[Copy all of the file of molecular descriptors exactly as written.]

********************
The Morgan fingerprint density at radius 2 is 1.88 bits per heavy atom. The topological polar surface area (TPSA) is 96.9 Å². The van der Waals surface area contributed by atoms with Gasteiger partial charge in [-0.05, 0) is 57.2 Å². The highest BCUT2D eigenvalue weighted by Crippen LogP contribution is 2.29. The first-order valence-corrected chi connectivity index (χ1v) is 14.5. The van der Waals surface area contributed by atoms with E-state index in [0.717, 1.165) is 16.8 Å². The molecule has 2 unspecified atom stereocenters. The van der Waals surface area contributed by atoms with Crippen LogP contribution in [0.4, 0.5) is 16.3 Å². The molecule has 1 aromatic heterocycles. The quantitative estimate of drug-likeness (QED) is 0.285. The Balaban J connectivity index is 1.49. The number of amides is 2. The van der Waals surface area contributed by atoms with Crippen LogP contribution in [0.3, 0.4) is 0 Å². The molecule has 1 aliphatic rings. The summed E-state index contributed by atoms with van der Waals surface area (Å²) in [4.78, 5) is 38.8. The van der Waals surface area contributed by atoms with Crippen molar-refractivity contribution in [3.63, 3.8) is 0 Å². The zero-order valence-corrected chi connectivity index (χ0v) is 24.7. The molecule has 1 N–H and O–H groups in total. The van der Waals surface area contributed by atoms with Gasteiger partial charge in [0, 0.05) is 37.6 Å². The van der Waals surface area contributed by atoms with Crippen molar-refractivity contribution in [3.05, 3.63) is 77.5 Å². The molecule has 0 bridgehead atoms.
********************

The Morgan fingerprint density at radius 2 is 1.88 bits per heavy atom. The topological polar surface area (TPSA) is 96.9 Å². The van der Waals surface area contributed by atoms with Gasteiger partial charge in [-0.05, 0) is 57.2 Å². The highest BCUT2D eigenvalue weighted by Crippen LogP contribution is 2.29. The first-order valence-corrected chi connectivity index (χ1v) is 14.5. The van der Waals surface area contributed by atoms with E-state index in [0.717, 1.165) is 16.8 Å². The molecule has 2 unspecified atom stereocenters. The van der Waals surface area contributed by atoms with Crippen LogP contribution in [0.4, 0.5) is 16.3 Å². The molecule has 1 aromatic heterocycles. The quantitative estimate of drug-likeness (QED) is 0.285. The Balaban J connectivity index is 1.49. The number of amides is 2. The van der Waals surface area contributed by atoms with Crippen LogP contribution in [0.3, 0.4) is 0 Å². The molecule has 1 aliphatic rings. The summed E-state index contributed by atoms with van der Waals surface area (Å²) in [4.78, 5) is 38.8. The van der Waals surface area contributed by atoms with Crippen molar-refractivity contribution in [3.63, 3.8) is 0 Å². The zero-order valence-corrected chi connectivity index (χ0v) is 24.7. The molecule has 1 N–H and O–H groups in total. The van der Waals surface area contributed by atoms with Gasteiger partial charge in [0, 0.05) is 37.6 Å². The van der Waals surface area contributed by atoms with Crippen molar-refractivity contribution in [3.05, 3.63) is 77.5 Å². The molecule has 0 bridgehead atoms.